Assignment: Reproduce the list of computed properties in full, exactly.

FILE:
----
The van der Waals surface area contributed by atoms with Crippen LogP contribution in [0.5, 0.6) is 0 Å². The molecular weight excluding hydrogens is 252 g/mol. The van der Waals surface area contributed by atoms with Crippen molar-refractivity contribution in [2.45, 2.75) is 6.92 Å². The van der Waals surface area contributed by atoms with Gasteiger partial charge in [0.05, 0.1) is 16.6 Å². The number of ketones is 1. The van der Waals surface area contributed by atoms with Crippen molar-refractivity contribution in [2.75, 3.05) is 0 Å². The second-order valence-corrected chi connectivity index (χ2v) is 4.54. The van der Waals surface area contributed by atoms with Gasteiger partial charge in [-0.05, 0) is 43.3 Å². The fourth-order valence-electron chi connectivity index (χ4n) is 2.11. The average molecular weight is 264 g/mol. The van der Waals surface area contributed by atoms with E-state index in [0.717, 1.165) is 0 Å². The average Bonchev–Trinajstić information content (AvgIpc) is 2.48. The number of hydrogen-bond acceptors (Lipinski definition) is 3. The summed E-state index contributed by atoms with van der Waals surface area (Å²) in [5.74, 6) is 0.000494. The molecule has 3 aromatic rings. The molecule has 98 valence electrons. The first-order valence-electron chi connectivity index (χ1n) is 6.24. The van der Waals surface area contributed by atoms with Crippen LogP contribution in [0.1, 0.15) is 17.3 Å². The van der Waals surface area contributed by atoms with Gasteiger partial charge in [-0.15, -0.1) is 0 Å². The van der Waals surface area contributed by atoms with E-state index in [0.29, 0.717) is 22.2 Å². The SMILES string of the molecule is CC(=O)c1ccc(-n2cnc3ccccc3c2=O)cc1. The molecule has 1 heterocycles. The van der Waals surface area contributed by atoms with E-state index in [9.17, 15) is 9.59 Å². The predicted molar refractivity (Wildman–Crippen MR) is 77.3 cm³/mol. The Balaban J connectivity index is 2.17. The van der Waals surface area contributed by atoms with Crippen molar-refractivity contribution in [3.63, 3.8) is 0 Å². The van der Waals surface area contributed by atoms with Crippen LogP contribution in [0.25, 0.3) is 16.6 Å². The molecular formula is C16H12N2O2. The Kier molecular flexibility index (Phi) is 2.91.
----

The van der Waals surface area contributed by atoms with Crippen LogP contribution in [0.5, 0.6) is 0 Å². The molecular weight excluding hydrogens is 252 g/mol. The van der Waals surface area contributed by atoms with Crippen molar-refractivity contribution in [2.45, 2.75) is 6.92 Å². The van der Waals surface area contributed by atoms with Gasteiger partial charge in [0.05, 0.1) is 16.6 Å². The number of ketones is 1. The van der Waals surface area contributed by atoms with Crippen molar-refractivity contribution in [2.75, 3.05) is 0 Å². The second-order valence-corrected chi connectivity index (χ2v) is 4.54. The van der Waals surface area contributed by atoms with Gasteiger partial charge in [-0.05, 0) is 43.3 Å². The fourth-order valence-electron chi connectivity index (χ4n) is 2.11. The average molecular weight is 264 g/mol. The van der Waals surface area contributed by atoms with E-state index in [0.717, 1.165) is 0 Å². The average Bonchev–Trinajstić information content (AvgIpc) is 2.48. The number of hydrogen-bond acceptors (Lipinski definition) is 3. The summed E-state index contributed by atoms with van der Waals surface area (Å²) in [5.74, 6) is 0.000494. The molecule has 3 aromatic rings. The molecule has 98 valence electrons. The first-order valence-electron chi connectivity index (χ1n) is 6.24. The van der Waals surface area contributed by atoms with Crippen LogP contribution in [0.1, 0.15) is 17.3 Å². The van der Waals surface area contributed by atoms with Gasteiger partial charge in [-0.15, -0.1) is 0 Å². The van der Waals surface area contributed by atoms with E-state index in [0.29, 0.717) is 22.2 Å². The SMILES string of the molecule is CC(=O)c1ccc(-n2cnc3ccccc3c2=O)cc1. The molecule has 1 heterocycles. The van der Waals surface area contributed by atoms with E-state index in [9.17, 15) is 9.59 Å². The predicted molar refractivity (Wildman–Crippen MR) is 77.3 cm³/mol. The Balaban J connectivity index is 2.17. The van der Waals surface area contributed by atoms with Crippen molar-refractivity contribution in [3.63, 3.8) is 0 Å². The van der Waals surface area contributed by atoms with Crippen LogP contribution in [0.25, 0.3) is 16.6 Å². The molecular formula is C16H12N2O2. The Kier molecular flexibility index (Phi) is 2.91.